"Scemo—that means idiot in Italian, right?" Dorinda asks. But Bubbles has already told her a million times, so she knows. See, Galleria's dad is Italian—real Italian, born in Italy!—so she knows a lot of words in that language—even the bad words.

"Don't you think Derek is gonna go off when he finds out what scemo means in English?" I ask. "You know what I'm saying, 'cuz he may not be playing."

"He's too big a scemo to find out that he is one!" Bubbles says, then stretches her hand out for us to do the Cheetah Girls handshake with her. I don't feel good about it, but I do it anyway.

But I don't really care about Derek Hambone. I just wanna know what Madrina thought of the chokers. "Was Madrina surprised we made them without her help?" I ask. It's not that my godmother isn't really supportive of us and the things we do—except when I ran up Mom's charge card, of course—but sometimes she does too much for us.

"You know she ain't saying, but I think she was really proud of us," Bubbles says.

"I heard that," Do' Re Mi says, nodding her little beanie head to her own beat.

"As a matter of facto, she looked at the chokers and said they're off the cheetah meter, bay-beeee!" Bubbles screeches.

"Madrina thinks we can sell them?" I ask.

"Yup. Forget what Mr. Kumba-bumba-baloney said." Bubbles laughs, making fun of the name of the owner of the Kumba Boutique in Brooklyn, where we went last night to try and sell our chokers.

I guess it was a stupid idea, because Mr. Kumba thought they looked like dog collars, and that nobody would wear them. I was so glad to get out of the Kumba Boutique anyway, I remember, scrunching up my nose. "Lo odio—that strawberry incense he was burning—yuck!" I remind my crew.

"It smelled like a psychedelic voodoo shack or something," Dorinda remembers, laughing.

I laugh, too, and scrunch up my nose again, making a funny face like I smell something bad. That's when I really do smell something—and it's really, really stinky poo.

Bubbles says I'm prissy, but I'm not. I just don't like odors. My nose is muy sensitiva, and I can smell things that other people can't—just like dogs do. (I think that's why I love dogs so much—because we are a lot alike.) And speaking of dogs ...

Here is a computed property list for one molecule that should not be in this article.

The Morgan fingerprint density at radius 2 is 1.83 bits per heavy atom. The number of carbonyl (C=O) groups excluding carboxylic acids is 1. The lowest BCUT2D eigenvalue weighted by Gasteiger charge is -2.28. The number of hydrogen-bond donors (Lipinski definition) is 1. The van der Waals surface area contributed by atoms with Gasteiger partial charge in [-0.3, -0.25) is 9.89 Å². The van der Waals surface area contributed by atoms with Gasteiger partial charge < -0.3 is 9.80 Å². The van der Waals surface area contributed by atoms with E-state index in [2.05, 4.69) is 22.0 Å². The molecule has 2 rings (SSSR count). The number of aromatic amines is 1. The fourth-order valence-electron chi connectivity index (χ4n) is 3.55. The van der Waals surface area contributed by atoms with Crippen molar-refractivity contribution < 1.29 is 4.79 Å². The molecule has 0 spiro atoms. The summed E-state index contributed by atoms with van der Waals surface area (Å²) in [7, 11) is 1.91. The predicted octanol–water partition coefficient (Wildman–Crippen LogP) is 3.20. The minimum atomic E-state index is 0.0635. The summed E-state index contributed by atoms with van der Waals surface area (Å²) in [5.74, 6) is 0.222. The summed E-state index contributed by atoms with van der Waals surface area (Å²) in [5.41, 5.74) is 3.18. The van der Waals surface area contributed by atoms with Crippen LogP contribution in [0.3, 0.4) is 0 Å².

"Bubbles, do you smell doggy poo?" I ask sheepishly.

"I smell it, too ... oh, no—don't tell me!" Bubbles looks down at her shoes, and discovers the root of the problem. "I can't believe it! I'm so over this!"

"Woof, there it is," Dorinda says, smirking.

I crack up, and Bubbles throws me an annoyed look. "I hate this city," she says. "Nobody cleans up after their dog except me, and I'm the one who winds up stepping in it!"

I try to console her by saying "We didn't see one pile of doggy poo the whole time we were in Cali."

"No, we didn't," Bubbles says wistfully. "You got that right."

"It's even worse in my neighborhood than it is here," Do' Re Mi moans. Do' lives way uptown, and her neighborhood is like el barrio, where Abuela lives. The people there have a lot of big, mean dogs, with ferocious fangs for protection—and just for stylin'. And those kinda dogs leave some big, stinky land mines on the sidewalk.

"I'll get it off for you, Bubbles," I volunteer. (That'll show her I'm not squeamish like she says I am.) "Come on—before anybody sees it."

"You mean, smells it!" Dorinda corrects me. She and I crack up, but Galleria isn't laughing. She walks on her tiptoes all the way to the bathroom, holding her nose. I walk on my tiptoes, too, like I'm wearing pointshoes—my ballet slippers.

A few people walk by, heckling at Galleria. "Sashay, parlay!" they call out, imitating her walk. Bubbles sticks her tongue out at them like she doesn't care, but I know she's goospitating inside. I know I would be—Yo sé!


The bathroom at Fashion Industries East High is right out of a prison movie—kinda dark and creepy-looking. I make Bubbles take off her Mary Jane shoes, then throw both of them in the sink and turn on the faucet.

Nothing comes out of it. "Oh, come on," I moan. The faucets at our school are broken more than half the time. At last, a little water spurts out—then suddenly, it gushes out, flooding the sink, and totally soaking Galleria's shoes!


Excerpted from It's Raining Benjamins by Deborah Gregory. Copyright © 2000 Deborah Gregory. Excerpted by permission of OPEN ROAD INTEGRATED MEDIA.
All rights reserved. No part of this excerpt may be reproduced or reprinted without permission in writing from the publisher.
Excerpts are provided by Dial-A-Book Inc. solely for the personal use of visitors to this web site.